Capitulation feels like you’re resisting “what is” without any horsepower behind it.  A great business example is when your boss makes a bad decision and you have little choice but to follow along even though you don’t agree with the direction.  Surrender removes the resistance as you simply take a step back and watch what unfolds from a neutral position.  You don’t judge it as good or bad, it simply “is.”

2. Accept your life as it is, not how you think it should be

How many times have you said to yourself, “I should be making more money,” or “I should be driving a brand-new Tesla by now just like my college roommate.”  Instead, why not experience your life as it is?  Living becomes way more interesting when you take a step back and observe how your life actually operates.  With some practice, you’ll amuse yourself instead of being the jury and the judge of your existence.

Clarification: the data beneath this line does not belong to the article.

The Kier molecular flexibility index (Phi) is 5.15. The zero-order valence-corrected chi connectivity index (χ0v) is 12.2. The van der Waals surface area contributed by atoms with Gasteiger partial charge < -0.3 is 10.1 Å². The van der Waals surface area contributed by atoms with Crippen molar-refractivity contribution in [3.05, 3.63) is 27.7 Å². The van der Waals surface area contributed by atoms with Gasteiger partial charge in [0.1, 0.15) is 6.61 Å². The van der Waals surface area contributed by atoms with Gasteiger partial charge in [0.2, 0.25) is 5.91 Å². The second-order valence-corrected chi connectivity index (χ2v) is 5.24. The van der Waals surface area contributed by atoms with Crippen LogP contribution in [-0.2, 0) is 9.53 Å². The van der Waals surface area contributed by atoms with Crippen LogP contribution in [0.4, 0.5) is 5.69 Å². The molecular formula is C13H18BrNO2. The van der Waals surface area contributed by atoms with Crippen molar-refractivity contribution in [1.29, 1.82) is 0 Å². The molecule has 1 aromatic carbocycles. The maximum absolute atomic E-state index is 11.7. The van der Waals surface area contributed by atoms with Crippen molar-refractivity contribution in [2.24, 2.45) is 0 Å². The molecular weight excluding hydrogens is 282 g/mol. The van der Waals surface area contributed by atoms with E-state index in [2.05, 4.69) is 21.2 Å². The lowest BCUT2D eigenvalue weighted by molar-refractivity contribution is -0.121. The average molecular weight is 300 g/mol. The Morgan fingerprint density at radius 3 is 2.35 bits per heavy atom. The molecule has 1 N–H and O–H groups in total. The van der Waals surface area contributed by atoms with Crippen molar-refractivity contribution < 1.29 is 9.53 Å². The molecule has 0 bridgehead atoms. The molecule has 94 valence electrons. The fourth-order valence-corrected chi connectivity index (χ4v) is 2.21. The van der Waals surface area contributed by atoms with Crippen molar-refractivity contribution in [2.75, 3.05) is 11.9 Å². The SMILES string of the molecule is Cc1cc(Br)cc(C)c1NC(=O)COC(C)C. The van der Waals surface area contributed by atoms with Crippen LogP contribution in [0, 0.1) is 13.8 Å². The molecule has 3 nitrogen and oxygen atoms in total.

3. Trust that your life is unfolding for your highest good

The bottom line is this: you are here on Earth to experience life in all its manifestations, good, bad, indifferent, that’s the beauty of the human condition. Be awake and aware for all the choices you make, then surrender your will and watch what happens.  When you release attachment to outcome, liberation becomes your trusted companion and you are free to create the life you actually want to live in.